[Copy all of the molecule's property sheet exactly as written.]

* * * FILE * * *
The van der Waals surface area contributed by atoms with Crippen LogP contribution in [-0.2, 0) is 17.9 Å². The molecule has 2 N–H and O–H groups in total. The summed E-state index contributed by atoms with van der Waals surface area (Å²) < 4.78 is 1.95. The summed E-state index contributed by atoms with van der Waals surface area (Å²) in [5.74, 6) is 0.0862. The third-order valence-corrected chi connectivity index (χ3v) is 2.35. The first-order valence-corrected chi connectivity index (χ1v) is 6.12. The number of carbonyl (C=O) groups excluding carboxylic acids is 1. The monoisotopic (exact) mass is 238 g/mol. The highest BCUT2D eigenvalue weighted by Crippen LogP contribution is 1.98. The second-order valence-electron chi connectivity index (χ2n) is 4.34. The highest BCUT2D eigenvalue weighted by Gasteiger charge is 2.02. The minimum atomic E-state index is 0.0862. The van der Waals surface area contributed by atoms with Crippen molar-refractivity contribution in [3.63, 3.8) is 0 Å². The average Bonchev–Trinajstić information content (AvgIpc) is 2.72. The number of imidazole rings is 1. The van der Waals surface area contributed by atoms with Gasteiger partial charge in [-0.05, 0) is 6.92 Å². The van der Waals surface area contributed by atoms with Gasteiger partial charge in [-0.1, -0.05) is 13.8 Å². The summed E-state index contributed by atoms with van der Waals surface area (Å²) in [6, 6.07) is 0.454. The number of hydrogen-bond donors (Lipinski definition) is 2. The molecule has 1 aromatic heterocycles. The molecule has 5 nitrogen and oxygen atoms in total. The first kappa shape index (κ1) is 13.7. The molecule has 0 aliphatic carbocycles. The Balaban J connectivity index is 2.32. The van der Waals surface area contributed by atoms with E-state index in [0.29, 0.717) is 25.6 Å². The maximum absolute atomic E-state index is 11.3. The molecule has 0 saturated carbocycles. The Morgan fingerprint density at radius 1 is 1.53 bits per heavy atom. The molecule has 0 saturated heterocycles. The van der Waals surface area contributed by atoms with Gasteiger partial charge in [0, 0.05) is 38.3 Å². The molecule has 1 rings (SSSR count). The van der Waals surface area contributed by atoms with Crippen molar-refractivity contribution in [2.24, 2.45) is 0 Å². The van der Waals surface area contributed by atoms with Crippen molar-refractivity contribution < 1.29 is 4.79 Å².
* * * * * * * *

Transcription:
The van der Waals surface area contributed by atoms with Crippen LogP contribution in [-0.2, 0) is 17.9 Å². The molecule has 2 N–H and O–H groups in total. The summed E-state index contributed by atoms with van der Waals surface area (Å²) < 4.78 is 1.95. The summed E-state index contributed by atoms with van der Waals surface area (Å²) in [5.74, 6) is 0.0862. The third-order valence-corrected chi connectivity index (χ3v) is 2.35. The first-order valence-corrected chi connectivity index (χ1v) is 6.12. The number of carbonyl (C=O) groups excluding carboxylic acids is 1. The monoisotopic (exact) mass is 238 g/mol. The highest BCUT2D eigenvalue weighted by Crippen LogP contribution is 1.98. The second-order valence-electron chi connectivity index (χ2n) is 4.34. The highest BCUT2D eigenvalue weighted by Gasteiger charge is 2.02. The minimum atomic E-state index is 0.0862. The van der Waals surface area contributed by atoms with Crippen molar-refractivity contribution in [3.63, 3.8) is 0 Å². The average Bonchev–Trinajstić information content (AvgIpc) is 2.72. The number of imidazole rings is 1. The van der Waals surface area contributed by atoms with Gasteiger partial charge in [-0.05, 0) is 6.92 Å². The van der Waals surface area contributed by atoms with Gasteiger partial charge in [-0.1, -0.05) is 13.8 Å². The summed E-state index contributed by atoms with van der Waals surface area (Å²) in [6, 6.07) is 0.454. The number of hydrogen-bond donors (Lipinski definition) is 2. The molecule has 1 aromatic heterocycles. The molecule has 5 nitrogen and oxygen atoms in total. The first kappa shape index (κ1) is 13.7. The molecule has 0 aliphatic carbocycles. The Balaban J connectivity index is 2.32. The van der Waals surface area contributed by atoms with E-state index in [0.29, 0.717) is 25.6 Å². The maximum absolute atomic E-state index is 11.3. The molecule has 0 saturated carbocycles. The Morgan fingerprint density at radius 1 is 1.53 bits per heavy atom. The molecule has 0 saturated heterocycles. The van der Waals surface area contributed by atoms with Gasteiger partial charge in [0, 0.05) is 38.3 Å². The molecule has 1 rings (SSSR count). The van der Waals surface area contributed by atoms with Crippen molar-refractivity contribution in [2.24, 2.45) is 0 Å². The van der Waals surface area contributed by atoms with Crippen molar-refractivity contribution < 1.29 is 4.79 Å².